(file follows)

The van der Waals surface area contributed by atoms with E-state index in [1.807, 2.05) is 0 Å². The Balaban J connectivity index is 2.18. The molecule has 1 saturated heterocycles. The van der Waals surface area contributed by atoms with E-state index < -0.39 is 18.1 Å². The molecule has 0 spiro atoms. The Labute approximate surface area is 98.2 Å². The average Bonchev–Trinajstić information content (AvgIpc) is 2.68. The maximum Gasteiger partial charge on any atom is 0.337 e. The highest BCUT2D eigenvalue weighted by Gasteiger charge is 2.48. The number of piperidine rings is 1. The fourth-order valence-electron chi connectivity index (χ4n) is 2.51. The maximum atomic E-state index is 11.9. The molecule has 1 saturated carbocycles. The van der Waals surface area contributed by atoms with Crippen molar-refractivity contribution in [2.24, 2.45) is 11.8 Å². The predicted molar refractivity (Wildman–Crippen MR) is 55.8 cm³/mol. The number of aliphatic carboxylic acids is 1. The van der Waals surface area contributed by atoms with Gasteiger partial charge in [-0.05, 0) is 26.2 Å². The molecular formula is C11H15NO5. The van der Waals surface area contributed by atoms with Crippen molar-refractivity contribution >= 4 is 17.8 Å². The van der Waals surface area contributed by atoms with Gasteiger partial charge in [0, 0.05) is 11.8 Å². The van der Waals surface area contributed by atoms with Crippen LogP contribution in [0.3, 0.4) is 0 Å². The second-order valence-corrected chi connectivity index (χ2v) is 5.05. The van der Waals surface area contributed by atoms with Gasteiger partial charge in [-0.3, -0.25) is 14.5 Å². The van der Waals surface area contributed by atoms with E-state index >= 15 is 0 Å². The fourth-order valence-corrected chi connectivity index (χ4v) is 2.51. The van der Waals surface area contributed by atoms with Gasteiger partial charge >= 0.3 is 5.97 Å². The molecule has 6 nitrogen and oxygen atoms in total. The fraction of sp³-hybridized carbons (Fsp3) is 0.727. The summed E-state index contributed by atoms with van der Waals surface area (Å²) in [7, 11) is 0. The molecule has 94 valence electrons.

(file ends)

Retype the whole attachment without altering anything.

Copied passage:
The van der Waals surface area contributed by atoms with E-state index in [1.807, 2.05) is 0 Å². The Balaban J connectivity index is 2.18. The molecule has 1 saturated heterocycles. The van der Waals surface area contributed by atoms with E-state index < -0.39 is 18.1 Å². The molecule has 0 spiro atoms. The Labute approximate surface area is 98.2 Å². The average Bonchev–Trinajstić information content (AvgIpc) is 2.68. The maximum Gasteiger partial charge on any atom is 0.337 e. The highest BCUT2D eigenvalue weighted by Gasteiger charge is 2.48. The number of piperidine rings is 1. The fourth-order valence-electron chi connectivity index (χ4n) is 2.51. The maximum atomic E-state index is 11.9. The molecule has 1 saturated carbocycles. The van der Waals surface area contributed by atoms with Crippen molar-refractivity contribution in [2.24, 2.45) is 11.8 Å². The predicted molar refractivity (Wildman–Crippen MR) is 55.8 cm³/mol. The number of aliphatic carboxylic acids is 1. The van der Waals surface area contributed by atoms with Gasteiger partial charge in [-0.05, 0) is 26.2 Å². The molecular formula is C11H15NO5. The van der Waals surface area contributed by atoms with Crippen molar-refractivity contribution >= 4 is 17.8 Å². The van der Waals surface area contributed by atoms with Gasteiger partial charge in [0, 0.05) is 11.8 Å². The van der Waals surface area contributed by atoms with Crippen LogP contribution in [0.3, 0.4) is 0 Å². The second-order valence-corrected chi connectivity index (χ2v) is 5.05. The van der Waals surface area contributed by atoms with Gasteiger partial charge in [-0.3, -0.25) is 14.5 Å². The van der Waals surface area contributed by atoms with E-state index >= 15 is 0 Å². The fourth-order valence-corrected chi connectivity index (χ4v) is 2.51. The van der Waals surface area contributed by atoms with Gasteiger partial charge >= 0.3 is 5.97 Å². The molecule has 6 nitrogen and oxygen atoms in total. The fraction of sp³-hybridized carbons (Fsp3) is 0.727. The summed E-state index contributed by atoms with van der Waals surface area (Å²) in [7, 11) is 0. The molecule has 94 valence electrons.